homeless veterans move into apartments built from recycled shipping containers
What do you get when you combine patriotic altruism and a love for architecture and design? Potter’s Lane. This apartment complex located in Middle City, California is built entirely from recycled shipping containers is now home to once homeless veterans. Constructed by American Family Housing, a non-profit that helps “provide a continuum of housing and an array of services to support homeless and low-income families” (website), Potter’s Lane is the first multi-family apartment building to be finished with only recovered shipping containers.
This feat, however, is only the tip of the iceberg. In November, Los Angeles residents voted and passed a $1.2 billion bond to finance the construction of more shelters. Steven Forry, American Family Housing’s chief development officer said the sixteen studio apartments are built from 48 recycled shipping containers, and that the complex took half a year to complete. The small, intimate nature of the housing is meant to help the residents connect with each other.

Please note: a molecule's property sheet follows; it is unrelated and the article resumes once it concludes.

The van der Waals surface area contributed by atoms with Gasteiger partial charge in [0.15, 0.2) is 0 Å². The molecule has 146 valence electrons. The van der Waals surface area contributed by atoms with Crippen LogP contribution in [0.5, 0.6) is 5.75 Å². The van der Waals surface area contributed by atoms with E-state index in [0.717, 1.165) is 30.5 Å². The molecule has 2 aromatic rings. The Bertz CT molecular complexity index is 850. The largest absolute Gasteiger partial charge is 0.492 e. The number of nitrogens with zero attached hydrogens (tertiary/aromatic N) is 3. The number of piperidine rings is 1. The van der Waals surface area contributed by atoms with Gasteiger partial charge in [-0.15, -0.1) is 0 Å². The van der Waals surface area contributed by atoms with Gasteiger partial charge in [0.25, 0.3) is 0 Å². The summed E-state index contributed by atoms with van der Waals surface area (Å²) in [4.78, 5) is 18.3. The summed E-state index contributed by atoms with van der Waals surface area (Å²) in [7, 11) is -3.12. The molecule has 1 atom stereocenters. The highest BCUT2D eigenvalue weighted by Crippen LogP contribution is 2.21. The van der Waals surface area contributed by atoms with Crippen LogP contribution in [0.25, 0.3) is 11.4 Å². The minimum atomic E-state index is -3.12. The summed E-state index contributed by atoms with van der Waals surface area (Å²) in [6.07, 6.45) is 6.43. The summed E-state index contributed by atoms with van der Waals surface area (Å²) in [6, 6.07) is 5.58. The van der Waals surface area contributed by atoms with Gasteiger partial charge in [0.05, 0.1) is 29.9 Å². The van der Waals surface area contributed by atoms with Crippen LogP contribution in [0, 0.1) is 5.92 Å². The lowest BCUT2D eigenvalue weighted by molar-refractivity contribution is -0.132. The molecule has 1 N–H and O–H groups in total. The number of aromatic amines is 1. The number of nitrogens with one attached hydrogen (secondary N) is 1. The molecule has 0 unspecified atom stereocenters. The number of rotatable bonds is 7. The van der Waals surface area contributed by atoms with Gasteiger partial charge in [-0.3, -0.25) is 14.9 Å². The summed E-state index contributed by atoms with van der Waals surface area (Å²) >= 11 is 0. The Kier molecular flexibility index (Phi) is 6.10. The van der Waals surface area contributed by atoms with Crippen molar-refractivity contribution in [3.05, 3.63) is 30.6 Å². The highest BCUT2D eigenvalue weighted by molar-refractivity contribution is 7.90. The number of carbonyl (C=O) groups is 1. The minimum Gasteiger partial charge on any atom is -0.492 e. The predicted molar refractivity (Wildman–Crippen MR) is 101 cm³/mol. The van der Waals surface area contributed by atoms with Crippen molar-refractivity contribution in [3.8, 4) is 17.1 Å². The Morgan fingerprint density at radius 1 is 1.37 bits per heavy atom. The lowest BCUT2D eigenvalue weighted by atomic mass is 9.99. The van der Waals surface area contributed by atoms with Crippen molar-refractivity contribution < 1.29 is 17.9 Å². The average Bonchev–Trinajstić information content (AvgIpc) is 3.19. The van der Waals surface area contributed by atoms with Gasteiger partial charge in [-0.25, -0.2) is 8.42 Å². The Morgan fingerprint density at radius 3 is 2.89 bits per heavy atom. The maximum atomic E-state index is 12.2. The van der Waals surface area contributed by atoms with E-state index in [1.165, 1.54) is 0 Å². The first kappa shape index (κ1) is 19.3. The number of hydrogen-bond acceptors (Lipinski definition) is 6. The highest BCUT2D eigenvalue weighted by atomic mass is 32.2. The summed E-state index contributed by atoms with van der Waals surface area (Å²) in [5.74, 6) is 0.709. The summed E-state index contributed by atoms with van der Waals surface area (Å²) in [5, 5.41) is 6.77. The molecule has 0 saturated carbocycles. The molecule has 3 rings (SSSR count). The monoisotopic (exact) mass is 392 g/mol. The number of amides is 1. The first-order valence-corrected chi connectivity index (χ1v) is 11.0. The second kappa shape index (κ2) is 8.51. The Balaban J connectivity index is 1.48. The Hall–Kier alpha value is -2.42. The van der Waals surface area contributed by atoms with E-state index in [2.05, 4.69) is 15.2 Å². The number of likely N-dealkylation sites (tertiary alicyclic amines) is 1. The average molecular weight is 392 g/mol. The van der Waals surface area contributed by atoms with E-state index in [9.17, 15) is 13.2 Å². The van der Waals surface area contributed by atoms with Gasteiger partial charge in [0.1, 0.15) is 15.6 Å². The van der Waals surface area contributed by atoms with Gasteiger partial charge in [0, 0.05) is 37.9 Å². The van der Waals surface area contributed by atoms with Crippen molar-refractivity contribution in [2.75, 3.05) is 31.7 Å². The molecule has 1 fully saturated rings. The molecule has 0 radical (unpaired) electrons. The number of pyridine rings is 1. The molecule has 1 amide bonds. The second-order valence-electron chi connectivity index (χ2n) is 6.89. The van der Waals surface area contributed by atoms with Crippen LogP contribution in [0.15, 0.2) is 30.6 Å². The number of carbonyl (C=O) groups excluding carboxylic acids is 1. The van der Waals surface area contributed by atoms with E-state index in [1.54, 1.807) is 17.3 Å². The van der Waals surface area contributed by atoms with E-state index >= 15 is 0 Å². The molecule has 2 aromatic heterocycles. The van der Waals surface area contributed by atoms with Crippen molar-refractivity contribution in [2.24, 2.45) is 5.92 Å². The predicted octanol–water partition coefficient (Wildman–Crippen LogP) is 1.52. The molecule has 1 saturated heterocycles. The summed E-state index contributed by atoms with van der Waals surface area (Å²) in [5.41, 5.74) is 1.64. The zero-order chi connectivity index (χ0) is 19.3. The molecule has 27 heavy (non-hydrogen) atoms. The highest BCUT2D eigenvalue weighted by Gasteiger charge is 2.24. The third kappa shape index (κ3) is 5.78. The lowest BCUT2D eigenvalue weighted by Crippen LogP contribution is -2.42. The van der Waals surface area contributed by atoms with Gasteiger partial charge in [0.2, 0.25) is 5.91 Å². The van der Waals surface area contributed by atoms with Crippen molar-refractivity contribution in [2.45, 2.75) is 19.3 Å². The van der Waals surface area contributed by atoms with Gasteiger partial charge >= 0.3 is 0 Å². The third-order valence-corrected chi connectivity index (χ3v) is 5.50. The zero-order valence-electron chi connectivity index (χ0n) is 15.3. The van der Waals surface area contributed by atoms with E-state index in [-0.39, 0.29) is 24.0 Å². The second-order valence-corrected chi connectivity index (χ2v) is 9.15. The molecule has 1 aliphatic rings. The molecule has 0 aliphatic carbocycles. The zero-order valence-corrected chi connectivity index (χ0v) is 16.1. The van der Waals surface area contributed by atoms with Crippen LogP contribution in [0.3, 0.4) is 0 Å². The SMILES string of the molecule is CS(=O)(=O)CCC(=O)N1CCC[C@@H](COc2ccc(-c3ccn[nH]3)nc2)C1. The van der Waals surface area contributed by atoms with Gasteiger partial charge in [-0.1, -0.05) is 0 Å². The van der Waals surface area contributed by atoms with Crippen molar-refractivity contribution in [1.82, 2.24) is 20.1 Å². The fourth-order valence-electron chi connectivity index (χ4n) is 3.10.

“When you’re dealing with people who have been homeless and you warehouse them in 300 units, you are not creating a safety net for people, you are not creating a human connection with people,” Forry said. “The concept here is called housing first. Find a home for them like we found here and then you surround them with social services.”
So who is Potter’s Lane helping? Well, look no further than Marine Veteran Dale Dollar, who has been living on the street for 14 years. Now, along with 15 others, mostly other servicemen, he resides in the complex and calls the development a blessing.
“It’s quite a place. You know you come in when you’ve been sleeping in a tent on the dirt and rocks for years and have to fight to keep your stuff and you end up in a place as beautiful as this?” Dollar said. “Oh, I’ve been blessed more than I should have been. It’s wonderful.”
Or, for example, take Veteran, Kenneth Salazar who was forced to sleep in cars, only to see his vehicle be impounded after life in the Army. Working dead-end jobs, he would wake up in parks and sometimes other people’s driveways.
“I woke up in a motor vehicle in other people’s driveway wondering, ‘What in the hell am I doing here?’ ” Salazar said.
Those rude wake-up calls are over for Salazar who is now one of the residents at Potter’s Lane. Per the LA Times, the residents were screened by the Department of Veterans Affairs, and all 15 met the requirement of being chronically homeless which means “they have long-term experience on the streets complicated by mental or physical disability or addiction.”